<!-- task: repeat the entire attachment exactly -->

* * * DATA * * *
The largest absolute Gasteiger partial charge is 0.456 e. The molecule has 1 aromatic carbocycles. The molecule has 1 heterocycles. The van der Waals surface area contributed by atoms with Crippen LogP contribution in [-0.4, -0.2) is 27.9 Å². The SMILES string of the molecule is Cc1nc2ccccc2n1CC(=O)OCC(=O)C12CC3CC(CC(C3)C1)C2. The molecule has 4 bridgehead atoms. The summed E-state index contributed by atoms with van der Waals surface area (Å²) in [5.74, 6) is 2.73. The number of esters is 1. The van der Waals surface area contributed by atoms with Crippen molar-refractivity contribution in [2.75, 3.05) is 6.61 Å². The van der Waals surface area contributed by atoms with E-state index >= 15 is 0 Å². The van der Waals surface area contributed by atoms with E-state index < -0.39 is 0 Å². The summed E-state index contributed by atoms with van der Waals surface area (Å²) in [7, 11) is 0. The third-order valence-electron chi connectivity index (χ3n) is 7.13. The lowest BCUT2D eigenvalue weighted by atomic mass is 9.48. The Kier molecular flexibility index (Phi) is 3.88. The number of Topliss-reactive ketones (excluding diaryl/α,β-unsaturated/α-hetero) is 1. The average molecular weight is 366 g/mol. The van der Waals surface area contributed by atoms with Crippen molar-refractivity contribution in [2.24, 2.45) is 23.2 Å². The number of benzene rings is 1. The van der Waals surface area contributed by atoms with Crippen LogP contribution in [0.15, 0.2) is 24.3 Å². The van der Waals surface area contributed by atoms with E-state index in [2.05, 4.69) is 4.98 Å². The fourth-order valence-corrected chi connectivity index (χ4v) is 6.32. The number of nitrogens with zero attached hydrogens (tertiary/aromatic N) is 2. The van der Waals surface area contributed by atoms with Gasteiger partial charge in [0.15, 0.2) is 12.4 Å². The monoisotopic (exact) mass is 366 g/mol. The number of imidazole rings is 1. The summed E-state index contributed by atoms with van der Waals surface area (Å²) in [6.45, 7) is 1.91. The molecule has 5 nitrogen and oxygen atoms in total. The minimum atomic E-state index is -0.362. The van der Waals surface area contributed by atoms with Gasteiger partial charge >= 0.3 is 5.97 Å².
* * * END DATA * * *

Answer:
The largest absolute Gasteiger partial charge is 0.456 e. The molecule has 1 aromatic carbocycles. The molecule has 1 heterocycles. The van der Waals surface area contributed by atoms with Crippen LogP contribution in [-0.4, -0.2) is 27.9 Å². The SMILES string of the molecule is Cc1nc2ccccc2n1CC(=O)OCC(=O)C12CC3CC(CC(C3)C1)C2. The molecule has 4 bridgehead atoms. The summed E-state index contributed by atoms with van der Waals surface area (Å²) in [5.74, 6) is 2.73. The number of esters is 1. The van der Waals surface area contributed by atoms with Crippen molar-refractivity contribution in [2.75, 3.05) is 6.61 Å². The van der Waals surface area contributed by atoms with E-state index >= 15 is 0 Å². The van der Waals surface area contributed by atoms with E-state index < -0.39 is 0 Å². The summed E-state index contributed by atoms with van der Waals surface area (Å²) in [7, 11) is 0. The third-order valence-electron chi connectivity index (χ3n) is 7.13. The lowest BCUT2D eigenvalue weighted by atomic mass is 9.48. The Kier molecular flexibility index (Phi) is 3.88. The number of Topliss-reactive ketones (excluding diaryl/α,β-unsaturated/α-hetero) is 1. The average molecular weight is 366 g/mol. The van der Waals surface area contributed by atoms with Crippen molar-refractivity contribution in [2.24, 2.45) is 23.2 Å². The number of benzene rings is 1. The van der Waals surface area contributed by atoms with Crippen LogP contribution in [0.15, 0.2) is 24.3 Å². The van der Waals surface area contributed by atoms with E-state index in [2.05, 4.69) is 4.98 Å². The fourth-order valence-corrected chi connectivity index (χ4v) is 6.32. The number of nitrogens with zero attached hydrogens (tertiary/aromatic N) is 2. The van der Waals surface area contributed by atoms with Gasteiger partial charge in [0.15, 0.2) is 12.4 Å². The monoisotopic (exact) mass is 366 g/mol. The number of imidazole rings is 1. The summed E-state index contributed by atoms with van der Waals surface area (Å²) in [6.45, 7) is 1.91. The molecule has 5 nitrogen and oxygen atoms in total. The minimum atomic E-state index is -0.362. The van der Waals surface area contributed by atoms with Gasteiger partial charge >= 0.3 is 5.97 Å².